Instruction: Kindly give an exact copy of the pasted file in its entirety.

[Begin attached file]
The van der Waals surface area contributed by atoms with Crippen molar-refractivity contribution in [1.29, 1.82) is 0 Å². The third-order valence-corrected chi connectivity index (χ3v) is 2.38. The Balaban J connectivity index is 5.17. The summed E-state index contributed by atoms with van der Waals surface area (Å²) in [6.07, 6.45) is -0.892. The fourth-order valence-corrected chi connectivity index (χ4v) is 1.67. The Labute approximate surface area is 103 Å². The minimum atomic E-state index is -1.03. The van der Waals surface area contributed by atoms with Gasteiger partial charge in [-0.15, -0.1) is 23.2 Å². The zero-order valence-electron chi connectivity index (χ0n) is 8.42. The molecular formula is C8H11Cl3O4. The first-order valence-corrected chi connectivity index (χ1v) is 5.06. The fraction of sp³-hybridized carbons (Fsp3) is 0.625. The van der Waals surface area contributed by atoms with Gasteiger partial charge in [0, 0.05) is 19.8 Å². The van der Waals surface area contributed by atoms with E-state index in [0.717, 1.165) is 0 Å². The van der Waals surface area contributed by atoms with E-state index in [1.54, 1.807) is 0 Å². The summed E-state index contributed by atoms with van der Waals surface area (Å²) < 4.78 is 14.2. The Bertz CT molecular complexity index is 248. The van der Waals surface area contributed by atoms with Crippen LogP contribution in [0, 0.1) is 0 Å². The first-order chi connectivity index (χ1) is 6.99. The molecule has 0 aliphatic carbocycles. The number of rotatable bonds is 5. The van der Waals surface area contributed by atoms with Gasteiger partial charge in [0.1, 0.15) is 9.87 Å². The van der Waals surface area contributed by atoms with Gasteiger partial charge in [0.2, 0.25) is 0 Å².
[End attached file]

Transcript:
The van der Waals surface area contributed by atoms with Crippen molar-refractivity contribution in [1.29, 1.82) is 0 Å². The third-order valence-corrected chi connectivity index (χ3v) is 2.38. The Balaban J connectivity index is 5.17. The summed E-state index contributed by atoms with van der Waals surface area (Å²) in [6.07, 6.45) is -0.892. The fourth-order valence-corrected chi connectivity index (χ4v) is 1.67. The Labute approximate surface area is 103 Å². The minimum atomic E-state index is -1.03. The van der Waals surface area contributed by atoms with Gasteiger partial charge in [-0.15, -0.1) is 23.2 Å². The zero-order valence-electron chi connectivity index (χ0n) is 8.42. The molecular formula is C8H11Cl3O4. The first-order valence-corrected chi connectivity index (χ1v) is 5.06. The fraction of sp³-hybridized carbons (Fsp3) is 0.625. The van der Waals surface area contributed by atoms with Gasteiger partial charge in [0, 0.05) is 19.8 Å². The van der Waals surface area contributed by atoms with E-state index in [0.717, 1.165) is 0 Å². The van der Waals surface area contributed by atoms with E-state index in [1.54, 1.807) is 0 Å². The summed E-state index contributed by atoms with van der Waals surface area (Å²) < 4.78 is 14.2. The Bertz CT molecular complexity index is 248. The van der Waals surface area contributed by atoms with Crippen LogP contribution in [0, 0.1) is 0 Å². The first-order chi connectivity index (χ1) is 6.99. The molecule has 0 aliphatic carbocycles. The number of rotatable bonds is 5. The van der Waals surface area contributed by atoms with Gasteiger partial charge in [0.1, 0.15) is 9.87 Å². The van der Waals surface area contributed by atoms with Gasteiger partial charge in [0.2, 0.25) is 0 Å².